6. I´d say the major flaw of my blog, although you´re welcome to differ in the comments section, is that I am still way behind real time – currently writing about October 2007. So until I catch up to the present, which will only happen in the future, I´m missing out on one of the best features of blogging: up-to-the-minute news and views. Laziness is probably the reason. But in my defence, I also didn´t want to force myself to churn out banal posts just for the sake of it: “Today was cold and boring in Liechtenstein, so I went shopping in Austria in the afternoon, and clubbing in Switzerland in the evening,” etc. Although that´s hardly banal, is it?
7. Part of the idea of me coming here was to foster some sort of “cultural exchange” between Liech and SA. I´m co-teaching a course on SA history and culture at the Gymnasium. And I hope, by reading this blog, Saffers will gain more exposure to the principality, even if it´s only through my idiosynchratic eyes.
As you already know from Daniel in Vaduz, I am not the only resident of the Hotel Schlössle who´s been writing a blog. Another student, Axel from Belgium, who was here for the winter semester, also has his perspective on living in Liechtenstein. You can read about it here.
I didn´t get to know Axel well while he was Vaduz, other than a brief conversation in Afrikaans / Flemish at one of the first parties. But it was fascinating to read his blog – you´ll particularly enjoy it if you have an interest in architecture; he also has some great photos of Liechtenstein.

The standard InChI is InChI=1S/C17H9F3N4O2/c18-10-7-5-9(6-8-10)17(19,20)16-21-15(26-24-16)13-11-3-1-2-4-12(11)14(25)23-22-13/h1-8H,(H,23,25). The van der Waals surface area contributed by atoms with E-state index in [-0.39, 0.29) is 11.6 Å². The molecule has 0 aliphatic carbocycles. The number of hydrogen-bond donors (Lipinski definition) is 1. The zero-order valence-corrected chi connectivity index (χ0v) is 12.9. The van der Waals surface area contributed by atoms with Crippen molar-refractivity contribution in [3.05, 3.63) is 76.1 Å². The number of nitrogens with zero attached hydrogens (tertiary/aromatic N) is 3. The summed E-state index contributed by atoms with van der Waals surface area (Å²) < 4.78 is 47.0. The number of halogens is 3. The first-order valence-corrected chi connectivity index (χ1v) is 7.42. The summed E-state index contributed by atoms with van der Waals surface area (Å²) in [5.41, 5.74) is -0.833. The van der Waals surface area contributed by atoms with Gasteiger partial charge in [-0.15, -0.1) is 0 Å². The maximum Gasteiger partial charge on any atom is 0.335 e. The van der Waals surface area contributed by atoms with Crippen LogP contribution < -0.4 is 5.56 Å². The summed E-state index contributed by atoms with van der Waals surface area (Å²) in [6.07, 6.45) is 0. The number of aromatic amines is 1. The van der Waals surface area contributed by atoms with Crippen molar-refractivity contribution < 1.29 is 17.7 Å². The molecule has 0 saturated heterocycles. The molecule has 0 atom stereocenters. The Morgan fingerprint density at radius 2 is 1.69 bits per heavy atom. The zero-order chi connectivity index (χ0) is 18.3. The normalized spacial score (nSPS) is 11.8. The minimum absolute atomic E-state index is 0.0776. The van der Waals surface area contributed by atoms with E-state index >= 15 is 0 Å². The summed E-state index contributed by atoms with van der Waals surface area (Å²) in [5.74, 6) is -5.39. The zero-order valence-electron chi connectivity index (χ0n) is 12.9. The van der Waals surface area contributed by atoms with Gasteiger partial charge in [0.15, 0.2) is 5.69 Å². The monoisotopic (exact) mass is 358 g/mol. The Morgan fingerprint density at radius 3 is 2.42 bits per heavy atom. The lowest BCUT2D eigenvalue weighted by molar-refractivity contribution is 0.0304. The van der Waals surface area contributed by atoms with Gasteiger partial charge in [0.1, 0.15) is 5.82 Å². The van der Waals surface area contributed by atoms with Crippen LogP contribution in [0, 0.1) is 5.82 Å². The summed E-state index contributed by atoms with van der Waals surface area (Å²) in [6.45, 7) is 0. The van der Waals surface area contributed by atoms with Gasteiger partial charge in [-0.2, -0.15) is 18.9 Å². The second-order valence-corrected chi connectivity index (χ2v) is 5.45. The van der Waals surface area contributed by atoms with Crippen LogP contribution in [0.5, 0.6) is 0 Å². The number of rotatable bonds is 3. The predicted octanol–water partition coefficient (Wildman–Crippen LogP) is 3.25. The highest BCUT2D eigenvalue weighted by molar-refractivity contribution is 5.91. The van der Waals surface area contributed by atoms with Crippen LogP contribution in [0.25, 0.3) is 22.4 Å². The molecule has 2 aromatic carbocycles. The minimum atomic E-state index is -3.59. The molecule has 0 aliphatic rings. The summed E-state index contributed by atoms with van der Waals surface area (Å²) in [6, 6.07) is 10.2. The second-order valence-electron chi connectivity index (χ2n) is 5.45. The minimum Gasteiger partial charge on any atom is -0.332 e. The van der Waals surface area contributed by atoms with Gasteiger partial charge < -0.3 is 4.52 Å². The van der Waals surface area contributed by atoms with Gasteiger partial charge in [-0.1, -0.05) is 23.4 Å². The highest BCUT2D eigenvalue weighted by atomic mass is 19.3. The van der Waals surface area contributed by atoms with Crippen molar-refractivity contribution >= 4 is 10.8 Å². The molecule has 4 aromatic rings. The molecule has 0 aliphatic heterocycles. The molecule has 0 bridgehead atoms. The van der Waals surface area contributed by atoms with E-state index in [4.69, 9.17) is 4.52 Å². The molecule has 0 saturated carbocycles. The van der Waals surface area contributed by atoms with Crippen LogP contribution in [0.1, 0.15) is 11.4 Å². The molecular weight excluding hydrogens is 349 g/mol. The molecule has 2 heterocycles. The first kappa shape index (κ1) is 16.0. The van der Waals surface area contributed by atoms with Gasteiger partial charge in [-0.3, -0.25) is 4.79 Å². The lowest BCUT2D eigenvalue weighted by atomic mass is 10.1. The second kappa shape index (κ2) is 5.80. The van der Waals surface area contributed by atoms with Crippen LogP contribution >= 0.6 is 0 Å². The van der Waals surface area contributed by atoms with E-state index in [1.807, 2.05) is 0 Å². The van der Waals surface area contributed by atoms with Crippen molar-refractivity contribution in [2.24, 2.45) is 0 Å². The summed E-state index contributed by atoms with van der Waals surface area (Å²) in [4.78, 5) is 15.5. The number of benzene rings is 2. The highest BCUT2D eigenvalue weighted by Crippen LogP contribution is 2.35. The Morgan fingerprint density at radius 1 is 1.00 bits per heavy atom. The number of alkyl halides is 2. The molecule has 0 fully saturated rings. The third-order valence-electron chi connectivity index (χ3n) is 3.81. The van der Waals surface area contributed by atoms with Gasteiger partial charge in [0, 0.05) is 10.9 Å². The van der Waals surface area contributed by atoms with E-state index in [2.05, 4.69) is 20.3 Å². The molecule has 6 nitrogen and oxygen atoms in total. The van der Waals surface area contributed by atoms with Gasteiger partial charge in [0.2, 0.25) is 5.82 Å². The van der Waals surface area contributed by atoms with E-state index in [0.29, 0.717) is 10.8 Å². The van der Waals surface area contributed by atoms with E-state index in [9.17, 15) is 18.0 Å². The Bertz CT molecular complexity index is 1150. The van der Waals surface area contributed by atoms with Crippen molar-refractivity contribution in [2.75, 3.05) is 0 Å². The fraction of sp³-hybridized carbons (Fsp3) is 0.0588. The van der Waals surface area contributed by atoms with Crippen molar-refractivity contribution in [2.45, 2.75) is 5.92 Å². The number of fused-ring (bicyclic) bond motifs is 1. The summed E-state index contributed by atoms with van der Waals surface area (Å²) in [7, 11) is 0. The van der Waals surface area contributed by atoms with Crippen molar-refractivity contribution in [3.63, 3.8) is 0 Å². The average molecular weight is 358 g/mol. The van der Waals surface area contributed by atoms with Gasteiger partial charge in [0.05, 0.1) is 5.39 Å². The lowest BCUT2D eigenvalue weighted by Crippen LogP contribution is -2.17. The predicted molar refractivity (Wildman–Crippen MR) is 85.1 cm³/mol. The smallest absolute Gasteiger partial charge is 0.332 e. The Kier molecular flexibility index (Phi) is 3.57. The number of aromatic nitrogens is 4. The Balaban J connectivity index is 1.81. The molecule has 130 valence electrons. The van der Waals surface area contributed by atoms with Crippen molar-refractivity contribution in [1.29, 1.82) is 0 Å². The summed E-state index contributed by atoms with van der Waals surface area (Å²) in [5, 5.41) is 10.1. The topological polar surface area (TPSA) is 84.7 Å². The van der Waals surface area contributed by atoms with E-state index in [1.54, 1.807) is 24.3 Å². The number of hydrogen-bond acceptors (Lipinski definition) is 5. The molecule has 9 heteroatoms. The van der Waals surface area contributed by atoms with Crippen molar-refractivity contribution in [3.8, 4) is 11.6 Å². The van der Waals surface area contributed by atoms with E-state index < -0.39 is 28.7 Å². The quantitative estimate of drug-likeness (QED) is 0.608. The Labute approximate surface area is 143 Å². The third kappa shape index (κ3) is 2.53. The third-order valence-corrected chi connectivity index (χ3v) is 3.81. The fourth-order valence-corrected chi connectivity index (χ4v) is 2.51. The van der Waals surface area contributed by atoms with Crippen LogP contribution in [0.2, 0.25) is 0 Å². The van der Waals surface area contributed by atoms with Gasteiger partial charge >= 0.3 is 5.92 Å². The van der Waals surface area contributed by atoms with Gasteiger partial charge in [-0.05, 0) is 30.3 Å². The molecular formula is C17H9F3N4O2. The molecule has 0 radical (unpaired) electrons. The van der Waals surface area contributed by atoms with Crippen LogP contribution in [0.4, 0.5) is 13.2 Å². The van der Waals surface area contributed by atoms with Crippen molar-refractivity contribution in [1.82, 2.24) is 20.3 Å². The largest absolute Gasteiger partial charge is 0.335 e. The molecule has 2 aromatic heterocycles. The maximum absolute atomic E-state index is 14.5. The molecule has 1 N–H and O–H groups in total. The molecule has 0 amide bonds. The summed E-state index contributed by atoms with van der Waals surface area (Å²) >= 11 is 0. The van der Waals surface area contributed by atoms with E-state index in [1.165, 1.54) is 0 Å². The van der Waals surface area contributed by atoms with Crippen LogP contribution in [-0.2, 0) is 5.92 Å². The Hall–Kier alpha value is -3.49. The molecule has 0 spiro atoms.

For my time in London, I stayed with my saucy HP cousins, and their kitty cat, Muffin Pants. They are definitely top contenders for the Consummate Host 2007 Awards. Here´s what they did right:
1. Gave me a room and their spare key.
2. Did not comment on my comings and goings in the early hours of the morning.
3. Went away on holiday for a large part of my stay.
4. Lived their own lives, and let me live mine.
It´s simple really. All too often, when you´re staying with friends or family, both parties end up bending over backwards to accommodate each other, and end up with a compromise that leaves everyone feeling disgruntled. HP just continued about their daily lives, and assumed I´d look after myself.
Perfect, and no feelings of catholic guilt to haunt me. Sure the evenings when we all managed to be home at the same time were few and far between, but this made them even more special. It´s a rare gift indeed to give you guests the space they need… Perhaps it´s because HP are cat people?
I rounded up my friends in London for another celebration. The very lovely Leti suggested Candid Cafe as a venue – reminiscent of ATOM sans copious alcohol consumption, sexy waiters, surly barman, and infamous bathroom shenanigans.
But hey, I´m not complaining – it was definitely the closest I´ve found to Obscurvitory in London. It was fabulous (dahling!) to catch up with friends from Cape Town and Grahamstown days in a setting that felt a just a little bit like home.